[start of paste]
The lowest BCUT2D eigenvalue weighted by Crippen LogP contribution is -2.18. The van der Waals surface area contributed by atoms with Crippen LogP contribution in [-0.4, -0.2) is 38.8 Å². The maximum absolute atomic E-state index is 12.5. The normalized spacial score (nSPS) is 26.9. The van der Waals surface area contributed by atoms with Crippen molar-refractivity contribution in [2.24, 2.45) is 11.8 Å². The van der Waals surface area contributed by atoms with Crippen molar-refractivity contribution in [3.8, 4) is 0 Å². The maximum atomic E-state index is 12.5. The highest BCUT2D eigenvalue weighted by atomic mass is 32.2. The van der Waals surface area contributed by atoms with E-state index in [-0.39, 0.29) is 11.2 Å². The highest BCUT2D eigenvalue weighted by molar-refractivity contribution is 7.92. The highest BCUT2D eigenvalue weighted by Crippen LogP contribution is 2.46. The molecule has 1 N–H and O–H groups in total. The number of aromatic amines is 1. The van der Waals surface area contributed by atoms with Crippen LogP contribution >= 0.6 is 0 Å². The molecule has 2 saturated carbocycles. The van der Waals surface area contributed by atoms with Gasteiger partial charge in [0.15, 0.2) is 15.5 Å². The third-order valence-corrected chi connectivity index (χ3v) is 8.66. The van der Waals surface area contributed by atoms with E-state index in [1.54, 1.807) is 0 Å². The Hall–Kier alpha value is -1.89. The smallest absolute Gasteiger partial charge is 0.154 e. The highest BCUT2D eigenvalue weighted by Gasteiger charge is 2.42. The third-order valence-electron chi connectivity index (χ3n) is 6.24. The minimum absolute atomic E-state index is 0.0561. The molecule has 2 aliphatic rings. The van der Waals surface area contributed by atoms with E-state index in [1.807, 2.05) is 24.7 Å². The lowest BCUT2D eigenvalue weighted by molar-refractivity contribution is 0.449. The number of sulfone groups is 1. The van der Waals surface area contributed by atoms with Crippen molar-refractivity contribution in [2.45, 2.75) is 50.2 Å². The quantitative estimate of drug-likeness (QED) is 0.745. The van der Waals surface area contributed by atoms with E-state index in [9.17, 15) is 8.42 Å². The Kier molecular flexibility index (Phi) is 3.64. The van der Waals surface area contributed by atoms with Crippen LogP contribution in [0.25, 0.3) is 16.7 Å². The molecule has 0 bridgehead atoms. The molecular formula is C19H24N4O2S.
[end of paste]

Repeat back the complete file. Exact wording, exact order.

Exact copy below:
The lowest BCUT2D eigenvalue weighted by Crippen LogP contribution is -2.18. The van der Waals surface area contributed by atoms with Crippen LogP contribution in [-0.4, -0.2) is 38.8 Å². The maximum absolute atomic E-state index is 12.5. The normalized spacial score (nSPS) is 26.9. The van der Waals surface area contributed by atoms with Crippen molar-refractivity contribution in [2.24, 2.45) is 11.8 Å². The van der Waals surface area contributed by atoms with Crippen molar-refractivity contribution in [3.8, 4) is 0 Å². The maximum atomic E-state index is 12.5. The highest BCUT2D eigenvalue weighted by atomic mass is 32.2. The van der Waals surface area contributed by atoms with E-state index in [-0.39, 0.29) is 11.2 Å². The highest BCUT2D eigenvalue weighted by molar-refractivity contribution is 7.92. The highest BCUT2D eigenvalue weighted by Crippen LogP contribution is 2.46. The molecule has 1 N–H and O–H groups in total. The number of aromatic amines is 1. The van der Waals surface area contributed by atoms with Crippen LogP contribution >= 0.6 is 0 Å². The molecule has 2 saturated carbocycles. The van der Waals surface area contributed by atoms with Gasteiger partial charge in [0.15, 0.2) is 15.5 Å². The third-order valence-corrected chi connectivity index (χ3v) is 8.66. The van der Waals surface area contributed by atoms with E-state index in [1.54, 1.807) is 0 Å². The Hall–Kier alpha value is -1.89. The smallest absolute Gasteiger partial charge is 0.154 e. The highest BCUT2D eigenvalue weighted by Gasteiger charge is 2.42. The third-order valence-electron chi connectivity index (χ3n) is 6.24. The minimum absolute atomic E-state index is 0.0561. The molecule has 2 aliphatic rings. The van der Waals surface area contributed by atoms with E-state index in [1.807, 2.05) is 24.7 Å². The lowest BCUT2D eigenvalue weighted by molar-refractivity contribution is 0.449. The number of sulfone groups is 1. The van der Waals surface area contributed by atoms with Crippen molar-refractivity contribution in [2.45, 2.75) is 50.2 Å². The quantitative estimate of drug-likeness (QED) is 0.745. The van der Waals surface area contributed by atoms with E-state index in [9.17, 15) is 8.42 Å². The Kier molecular flexibility index (Phi) is 3.64. The van der Waals surface area contributed by atoms with Crippen LogP contribution in [0.25, 0.3) is 16.7 Å². The molecule has 0 bridgehead atoms. The molecular formula is C19H24N4O2S.